A few blogs ago, I mentioned the remarkable persistence of the number three million in relation to the number of company car drivers in the UK.

It’s a peculiar number, since as far as anyone can tell there never were that many company car drivers – not even close to it. Even so, it still regularly crops up in print, even in the fleet press.

Anyway, HMRC has at last got round to updating its official statistics for the number of employees who pay BIK on a benefit car.

They show that, in the fiscal year 2009-10, the UK was home to 970,000 company car drivers.

That is close to a million fewer than at the perk’s peak in the early 1990s. And HMRC estimates that the next update will show that a further 20,000 drivers dropped from the roster in 2010-11.

I don’t suppose that many industry insiders went along with the three million figure, but it is sobering all the same to face up to the fact that we’ve been losing nearly 40,000 drivers a year since the middle of the last decade (and the decline before that was steeper still).

At this rate, we’ll simply run out of customers over the next 25 years – although the company car industry (on the current model) would cease to exist somewhat sooner if the trend continued.

I don’t expect that to happen, though. Britain’s employers need to operate vehicles to stay in business. And offering the right car is still often the key to attracting the right person for a vital role.

The big question is what’s driving the downward trend. It isn’t simply a recessionary blip. Nor are company cars being taxed out of existence, as is sometimes alleged.

The Government’s annual tax take from company car drivers fell by £220 million between 2005 and 2010. Meanwhile, drivers have been doing rather nicely from CO2-related tax.

Allowing for inflation, the average company car pilot’s annual BIK has fallen by nearly £200 a year in real terms over the last seven years.

Sadly, the curtain will come down on this relatively benign scenario in 2015, when the car BIK regime will tighten noticeably on fleets and drivers whose car choices don’t keep pace with falling CO2 emissions offered by the manufacturers.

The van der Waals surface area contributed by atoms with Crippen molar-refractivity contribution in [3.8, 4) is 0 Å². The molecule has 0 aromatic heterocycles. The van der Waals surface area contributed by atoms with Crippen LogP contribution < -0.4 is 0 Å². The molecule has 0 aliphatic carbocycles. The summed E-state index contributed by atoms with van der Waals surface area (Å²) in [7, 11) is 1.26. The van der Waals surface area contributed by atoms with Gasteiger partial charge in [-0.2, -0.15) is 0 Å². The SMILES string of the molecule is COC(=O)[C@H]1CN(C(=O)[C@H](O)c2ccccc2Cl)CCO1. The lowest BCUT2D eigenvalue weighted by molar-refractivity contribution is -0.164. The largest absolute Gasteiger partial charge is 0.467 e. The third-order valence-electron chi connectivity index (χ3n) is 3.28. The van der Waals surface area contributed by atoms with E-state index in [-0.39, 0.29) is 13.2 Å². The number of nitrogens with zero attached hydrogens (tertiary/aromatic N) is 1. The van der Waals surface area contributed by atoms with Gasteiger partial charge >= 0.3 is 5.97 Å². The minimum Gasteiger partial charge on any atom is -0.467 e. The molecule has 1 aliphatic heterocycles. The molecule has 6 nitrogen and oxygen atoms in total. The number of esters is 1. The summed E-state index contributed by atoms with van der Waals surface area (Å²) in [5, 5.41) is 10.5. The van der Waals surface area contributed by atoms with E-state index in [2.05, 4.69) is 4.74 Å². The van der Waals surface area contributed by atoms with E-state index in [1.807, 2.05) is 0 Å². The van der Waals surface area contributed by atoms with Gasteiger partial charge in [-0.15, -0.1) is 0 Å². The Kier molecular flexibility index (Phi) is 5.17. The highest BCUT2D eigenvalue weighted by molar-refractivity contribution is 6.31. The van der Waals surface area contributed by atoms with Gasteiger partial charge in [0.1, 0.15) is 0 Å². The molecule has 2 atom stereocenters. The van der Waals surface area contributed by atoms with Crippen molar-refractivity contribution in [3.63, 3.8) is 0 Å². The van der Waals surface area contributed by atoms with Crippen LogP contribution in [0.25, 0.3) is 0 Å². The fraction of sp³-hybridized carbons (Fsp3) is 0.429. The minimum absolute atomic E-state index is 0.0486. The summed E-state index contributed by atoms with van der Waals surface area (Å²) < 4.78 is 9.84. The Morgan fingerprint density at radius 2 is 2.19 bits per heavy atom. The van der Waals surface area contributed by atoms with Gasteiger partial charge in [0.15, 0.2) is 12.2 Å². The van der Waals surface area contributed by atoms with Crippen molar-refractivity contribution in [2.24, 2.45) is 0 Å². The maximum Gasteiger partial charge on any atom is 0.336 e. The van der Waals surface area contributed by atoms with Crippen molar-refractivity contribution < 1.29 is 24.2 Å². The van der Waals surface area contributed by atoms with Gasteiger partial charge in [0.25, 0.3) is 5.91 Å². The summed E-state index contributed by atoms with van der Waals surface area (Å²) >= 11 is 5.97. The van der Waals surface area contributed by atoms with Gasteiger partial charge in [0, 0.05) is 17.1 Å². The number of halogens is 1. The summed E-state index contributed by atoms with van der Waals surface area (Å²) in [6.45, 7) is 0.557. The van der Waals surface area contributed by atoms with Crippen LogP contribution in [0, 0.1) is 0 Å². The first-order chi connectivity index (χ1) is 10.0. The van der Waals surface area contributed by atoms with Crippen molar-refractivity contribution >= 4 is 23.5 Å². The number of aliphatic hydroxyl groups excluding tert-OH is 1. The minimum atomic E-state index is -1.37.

However, the headwinds buffeting the traditional fleet model come from several directions. Energy costs are rising inexorably, with liquid fuels leading the way.

Many face-to-face business interactions are now done in the virtual arena: not only through teleconferencing but thanks to the ability to work collaboratively on complex projects in real time over the web.

These changes, and the squeeze on budgets has changed watchword for company cars from ‘perk’ to ‘productivity’.

And good progress is being made. Since the UK economy is considerably larger than it was 20 years ago, we can safely assume that just under a million company car drivers are as effective today as nearly two million were in 1992.

But this process has a lot further to run. And it’s not just a question of squeezing perk drivers out into the grey fleet while leaving job-need cars on the payroll.

Grey fleet doesn’t have the pulling power to attract and keep people with the kind of dynamic skills that businesses will need to survive in a prolonged period with little or no economic growth, which is what all the signs point to.

Switched-on businesses (and drivers) are asking themselves, “How can we get more bangs out of every buck spent on cars and travel?”

One way to do that is to get even more out of each car. When you think about it, the word ‘phone’ scarcely does justice to the capabilities of a Samsung Galaxy S3 or an iPhone, but the average company car still only does more or less what it did 30 years ago.

That is now changing, thanks in particular to the advent of a Smart system that allows businesses to operate attractive cars as multi-user assets, which employees simply book out as and when they need to travel.

This solution won’t suit drivers who need to be behind the wheel all day every day but for everyone else it is far more efficient than conventional alternatives.

Fans of the existing fleet model will doubtless point to its enduring strength: reasoning that 970,000 company car drivers can’t be wrong. But eight years ago there were 1.2 million of them and in a couple of years there may be fewer than 900,000. The trend is remorseless.

Major shifts to a new way of doing business rarely happen overnight. But change is gathering momentum and both sides of the fleet business should be alive to its implications.

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